Let's face it, we all have to leave our youth behind us at some point. We can’t do anything about the march of time but, in this great generation game, Bernhard Langer continues to roll back the years. Playing the same kind of patient, diligent, stolid golf now that was his trademark back in his Major-winning pomp, the indefatigable German just keeps on going.

Readers of a certain vintage may recall striding the fairways of Haggs Castle 40 years ago and following the dashing young Bernhard when he won his sixth European Tour title in the Glasgow Classic of 1983. Here in 2023, he is still in the winning habit.

The 65-year-old’s victory in the Champions Tour’s Chubb Classic last Sunday was his 45th on the lucrative over-50s circuit and equalled Hale Irwin’s record. Will Father Time finally catch up with Langer and stop him setting a new benchmark?

No chance. Having won at least once every year on the golden oldies scene since 2007, another Langer win in the near future seems as inevitable as night following day. While cynics claim he is still using the anchored putter, a method that was outlawed in 2016, Langer has always maintained his innocence.

“I couldn’t live with myself if I knew I was breaking a rule,” he once said, and the long-standing accusations and aspersions have failed to dampen the satisfaction of his achievements.

“It’s extremely special because we’ve been talking about it for so long,” said Langer of his record-equalling feat. “When I first came out here [on the Champions Tour], I thought I’d never win 45. It’s a little overwhelming really.”

Langer’s unwavering longevity is a product of a robust fitness regime, a healthy diet and a drooth for competition that is impossible to slake. His spirituality, meanwhile, has been a vital club in the bag since he became a born-again Christian after his first Masters triumph in 1985.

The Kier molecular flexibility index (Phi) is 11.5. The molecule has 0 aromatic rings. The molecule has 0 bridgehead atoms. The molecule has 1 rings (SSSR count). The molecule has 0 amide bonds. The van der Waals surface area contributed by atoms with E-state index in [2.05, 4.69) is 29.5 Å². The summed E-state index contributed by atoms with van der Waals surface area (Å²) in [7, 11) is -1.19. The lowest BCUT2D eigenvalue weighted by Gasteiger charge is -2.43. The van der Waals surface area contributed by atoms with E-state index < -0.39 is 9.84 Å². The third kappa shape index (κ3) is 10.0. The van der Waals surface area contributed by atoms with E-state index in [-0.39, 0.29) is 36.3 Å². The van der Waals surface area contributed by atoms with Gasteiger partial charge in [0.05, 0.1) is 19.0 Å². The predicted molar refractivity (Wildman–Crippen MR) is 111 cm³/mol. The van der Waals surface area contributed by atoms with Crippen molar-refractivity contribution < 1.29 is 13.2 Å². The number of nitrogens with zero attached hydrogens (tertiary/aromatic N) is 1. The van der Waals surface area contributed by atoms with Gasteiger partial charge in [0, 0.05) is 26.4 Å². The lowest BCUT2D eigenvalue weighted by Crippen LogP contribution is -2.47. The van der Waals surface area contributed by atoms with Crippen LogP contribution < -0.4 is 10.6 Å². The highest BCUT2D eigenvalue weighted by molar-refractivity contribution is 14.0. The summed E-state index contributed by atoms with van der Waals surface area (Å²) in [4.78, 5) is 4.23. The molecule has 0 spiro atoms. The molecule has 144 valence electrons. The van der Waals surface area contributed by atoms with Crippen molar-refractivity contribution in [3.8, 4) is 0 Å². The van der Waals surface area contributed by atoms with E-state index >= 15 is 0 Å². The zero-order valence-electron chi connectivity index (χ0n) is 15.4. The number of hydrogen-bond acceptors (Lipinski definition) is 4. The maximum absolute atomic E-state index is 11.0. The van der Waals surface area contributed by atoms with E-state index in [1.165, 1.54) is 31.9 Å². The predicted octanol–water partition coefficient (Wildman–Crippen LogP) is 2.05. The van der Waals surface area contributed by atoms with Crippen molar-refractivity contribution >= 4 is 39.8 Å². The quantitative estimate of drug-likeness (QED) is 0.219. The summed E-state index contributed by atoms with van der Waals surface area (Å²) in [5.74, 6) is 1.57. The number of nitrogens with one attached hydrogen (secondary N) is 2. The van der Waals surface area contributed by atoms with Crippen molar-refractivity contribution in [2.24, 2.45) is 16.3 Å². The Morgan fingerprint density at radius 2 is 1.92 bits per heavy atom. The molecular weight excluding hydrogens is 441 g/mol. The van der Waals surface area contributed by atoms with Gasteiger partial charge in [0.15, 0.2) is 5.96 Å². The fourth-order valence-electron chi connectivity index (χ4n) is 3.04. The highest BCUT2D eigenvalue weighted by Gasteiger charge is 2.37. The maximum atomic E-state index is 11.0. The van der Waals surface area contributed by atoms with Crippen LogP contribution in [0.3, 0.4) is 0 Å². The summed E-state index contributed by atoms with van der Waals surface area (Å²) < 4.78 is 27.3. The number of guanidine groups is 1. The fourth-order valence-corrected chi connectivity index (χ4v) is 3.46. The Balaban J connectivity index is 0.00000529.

“I wrote a bible verse down and carried it all day just to encourage me,” he said of his path to his latest victory on Sunday.

For Langer, this shimmering sporting career adds lustre to one heck of a life. At the age of just eight, and in a country where golf was the exclusive domain of the newly-rich post-war classes, he turned up at his local club in the Black Forest to offer his urchin’s talents as a caddie. The rest, as they say, is history.

“For a German kid from a village of 800 people and starting as a caddie to do what I’ve done, it takes a lot of people to do that, not just one,” he said of this journey and those who have been a part of it.

Of course, this journey may not have happened at all.

“My whole life is an improbable story,” he said during a sentimental meander in the wake of his record-equalling success at the weekend.

“I should have died as a kid, with an extremely high fever, and the doctors gave up on me. Well, first of all, they told my mother not to have another child. They told her to abort me. She decided not to take the chance of killing herself and me. We all survived.

“To make it just to earn a living was an incredible story, but then to make it to No.1 in the world and to become one of the best players for many years, and then to what happened on the Champions Tour. We all know that, but a lot of stuff happened in those earlier years that some people have no clue about and they were pretty miraculous. Maybe someday we can make a movie about it. It would be pretty cool.”

The way the tireless Langer keeps motoring on, there may be a few more additions to the script yet.